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Landesk Software added a Nimble Storage CS300 hybrid array with Fibre Channel connectivity to accommodate hundreds of virtual machines connected to primary storage. In the process, the Salt Lake City-based IT services firm plans to repurpose an EMC VNX storage array that remains under warranty for another year or so.
The switch was made to overcome performance issues associated with 400 virtual machines (VMs) that handle production storage for SAP databases, Microsoft Exchange email, domain controllers, internal applications and Web services.
"Our main driver of new storage is demand for the number of VMs we have to spin up. Pretty much anything the business needs is running a VM," said Jeremy Balter, Landesk's senior system administrator.
"We were reaching 20% utilization on our [EMC] SAN -- the point where you can't really add more storage without degrading performance. The 20% point is when users start complaining. We were getting close to being unable to use our storage," Balter said.
New storage involved swapping Fibre Channel connections to CS300
Fast storage drives Landesk's business model. The company sells productivity software and support services to help IT departments maximize productivity and curtail costs. Its flagship Landesk Management Suite encompasses systems and security management, asset tracking and enterprise mobility.
Landesk built its virtual infrastructure for Fibre Channel on a Cisco Unified Computing System (UCS) 6248UP eight-blade server. The single-chassis installation supports two domains with an 80 Gb backplane that runs RAID data protection across two 40 Gb Cisco Nexus 5000 network switches.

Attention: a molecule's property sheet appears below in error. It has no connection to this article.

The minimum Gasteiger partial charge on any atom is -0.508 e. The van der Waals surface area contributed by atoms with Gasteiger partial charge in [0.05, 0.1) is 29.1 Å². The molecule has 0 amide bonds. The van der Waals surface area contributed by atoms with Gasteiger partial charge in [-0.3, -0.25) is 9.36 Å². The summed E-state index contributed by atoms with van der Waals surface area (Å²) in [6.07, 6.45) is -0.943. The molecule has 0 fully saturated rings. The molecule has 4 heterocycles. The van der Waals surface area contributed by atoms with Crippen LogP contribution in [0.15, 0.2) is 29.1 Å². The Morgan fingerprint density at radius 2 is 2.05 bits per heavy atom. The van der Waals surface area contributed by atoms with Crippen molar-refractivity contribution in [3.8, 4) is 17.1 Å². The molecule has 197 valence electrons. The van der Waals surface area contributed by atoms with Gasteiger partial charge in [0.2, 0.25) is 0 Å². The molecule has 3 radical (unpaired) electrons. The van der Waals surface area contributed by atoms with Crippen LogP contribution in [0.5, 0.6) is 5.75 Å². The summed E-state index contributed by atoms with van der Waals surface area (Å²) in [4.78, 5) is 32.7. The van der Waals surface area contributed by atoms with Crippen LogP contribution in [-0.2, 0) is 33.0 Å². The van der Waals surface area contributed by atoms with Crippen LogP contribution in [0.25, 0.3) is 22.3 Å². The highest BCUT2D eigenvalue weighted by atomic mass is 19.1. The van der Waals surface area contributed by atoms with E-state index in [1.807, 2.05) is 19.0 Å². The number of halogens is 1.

Balter said moving from EMC to Nimble was a simple matter of swapping Fibre Channel connections from the VNX chassis to the Nimble CS300. The Nimble array runs 8 Gb Fibre Channel across 10-Gigabit Ethernet pipes.
Pricing, data reduction piqued Landesk's interest
Landesk budgeted approximately $230,000 to upgrade storage. In addition to Nimble, the company received a bid from EMC to upgrade to larger VNX boxes. HP submitted a proposal for its HP 3PAR StoreServ 7200 two-node SAS configuration.
"Originally, Nimble came in higher than everyone else. While we did like their technology, we didn't feel it was worth the risk at the same price point [as arrays from large vendors]. So initially we wrote them off," Balter said.
Nimble eventually came down on price. Balter estimates Landesk's total outlay for the Nimble Storage array at $185,000.
Pricing aside, Balter said inline compression in the Nimble arrays is a strong draw as VM storage spirals upward. Nimble's data reduction enables Landesk to compress 15 TB of its 46 TB of primary storage. The compression is part of Nimble's Cache Accelerated Sequential Layout (CASL).
"We're getting a capacity savings of about one-third our total storage, with no degradation in access speeds. We haven't run any benchmarks to find out the actual latency delta, but it feels faster. I can tell when I click things that it's much more responsive than before," Balter said.
In CASL, all writes pass through the processor and get written sequentially, keeping fast bits together in flash cache and spreading slow bits across a tier of fixed disks.
"We have four 300 GB solid-state drives for a cache and each one of the shelves has one 600 GB drive. The thing about CASL is it becomes processor-bound, not hard drive-bound. As fast as your processor can get the data through, that's how fast you can write to hard drives," Balter said.
Nimble Storage array integrated with backup, DR planning
Landesk ties its Nimble VM production storage to off-site replication with Zerto Virtual Replication to support recovery point objectives and disaster recovery. Zerto is in place at the company's Salt Lake City headquarters and colocation sites in Colorado and the UK. Landesk uses EMC Avamar backup software, which dedupes backed up data. Balter said Nimble's CS Series supports compressible, array-based snapshots of VMs that tie into VMware vCenter "so we're doubly protected."
Balter said the EMC VNX array still holds about 2% of his primary storage. After those workloads are moved to Nimble this year, the VNX box will be used by software engineers as a test bed for application development.
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